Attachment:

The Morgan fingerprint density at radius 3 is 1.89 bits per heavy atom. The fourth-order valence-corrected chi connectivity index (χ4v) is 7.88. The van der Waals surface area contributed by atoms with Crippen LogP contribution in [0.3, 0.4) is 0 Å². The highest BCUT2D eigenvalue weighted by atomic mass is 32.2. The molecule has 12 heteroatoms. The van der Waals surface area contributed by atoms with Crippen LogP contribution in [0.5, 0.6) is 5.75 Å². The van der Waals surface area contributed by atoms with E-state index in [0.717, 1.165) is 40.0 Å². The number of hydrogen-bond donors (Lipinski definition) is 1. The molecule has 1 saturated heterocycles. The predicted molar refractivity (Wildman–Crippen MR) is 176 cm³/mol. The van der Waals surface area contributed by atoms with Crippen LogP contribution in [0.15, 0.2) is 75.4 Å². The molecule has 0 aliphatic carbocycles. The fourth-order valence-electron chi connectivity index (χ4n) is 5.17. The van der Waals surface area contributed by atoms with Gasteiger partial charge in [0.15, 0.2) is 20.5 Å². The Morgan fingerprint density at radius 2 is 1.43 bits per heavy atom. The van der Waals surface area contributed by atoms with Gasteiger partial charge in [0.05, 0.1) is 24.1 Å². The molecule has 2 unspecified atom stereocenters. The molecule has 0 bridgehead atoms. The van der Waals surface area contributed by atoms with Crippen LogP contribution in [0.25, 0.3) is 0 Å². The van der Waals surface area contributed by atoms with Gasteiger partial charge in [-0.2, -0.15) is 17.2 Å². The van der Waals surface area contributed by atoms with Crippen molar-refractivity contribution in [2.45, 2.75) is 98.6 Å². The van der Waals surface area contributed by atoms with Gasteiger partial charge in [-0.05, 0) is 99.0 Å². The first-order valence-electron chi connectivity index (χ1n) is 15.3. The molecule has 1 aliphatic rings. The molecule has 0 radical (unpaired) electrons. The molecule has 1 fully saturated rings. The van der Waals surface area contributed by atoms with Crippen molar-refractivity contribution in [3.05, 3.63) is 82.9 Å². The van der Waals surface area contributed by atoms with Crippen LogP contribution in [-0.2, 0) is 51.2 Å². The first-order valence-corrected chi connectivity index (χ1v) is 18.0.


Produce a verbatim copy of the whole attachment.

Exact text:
The Morgan fingerprint density at radius 3 is 1.89 bits per heavy atom. The fourth-order valence-corrected chi connectivity index (χ4v) is 7.88. The van der Waals surface area contributed by atoms with Crippen LogP contribution in [0.3, 0.4) is 0 Å². The highest BCUT2D eigenvalue weighted by atomic mass is 32.2. The molecule has 12 heteroatoms. The van der Waals surface area contributed by atoms with Crippen LogP contribution in [0.5, 0.6) is 5.75 Å². The van der Waals surface area contributed by atoms with E-state index in [0.717, 1.165) is 40.0 Å². The number of hydrogen-bond donors (Lipinski definition) is 1. The molecule has 1 saturated heterocycles. The predicted molar refractivity (Wildman–Crippen MR) is 176 cm³/mol. The van der Waals surface area contributed by atoms with Crippen LogP contribution in [0.15, 0.2) is 75.4 Å². The molecule has 0 aliphatic carbocycles. The fourth-order valence-electron chi connectivity index (χ4n) is 5.17. The van der Waals surface area contributed by atoms with Gasteiger partial charge in [0.15, 0.2) is 20.5 Å². The Morgan fingerprint density at radius 2 is 1.43 bits per heavy atom. The van der Waals surface area contributed by atoms with Gasteiger partial charge in [0.05, 0.1) is 24.1 Å². The molecule has 2 unspecified atom stereocenters. The molecule has 0 bridgehead atoms. The van der Waals surface area contributed by atoms with Crippen LogP contribution in [0.25, 0.3) is 0 Å². The van der Waals surface area contributed by atoms with Gasteiger partial charge in [-0.2, -0.15) is 17.2 Å². The van der Waals surface area contributed by atoms with Crippen molar-refractivity contribution in [2.45, 2.75) is 98.6 Å². The van der Waals surface area contributed by atoms with Gasteiger partial charge in [-0.05, 0) is 99.0 Å². The first-order valence-electron chi connectivity index (χ1n) is 15.3. The molecule has 1 aliphatic rings. The molecule has 0 radical (unpaired) electrons. The molecule has 1 fully saturated rings. The van der Waals surface area contributed by atoms with Crippen molar-refractivity contribution in [3.05, 3.63) is 82.9 Å². The van der Waals surface area contributed by atoms with Crippen LogP contribution in [-0.2, 0) is 51.2 Å². The first-order valence-corrected chi connectivity index (χ1v) is 18.0.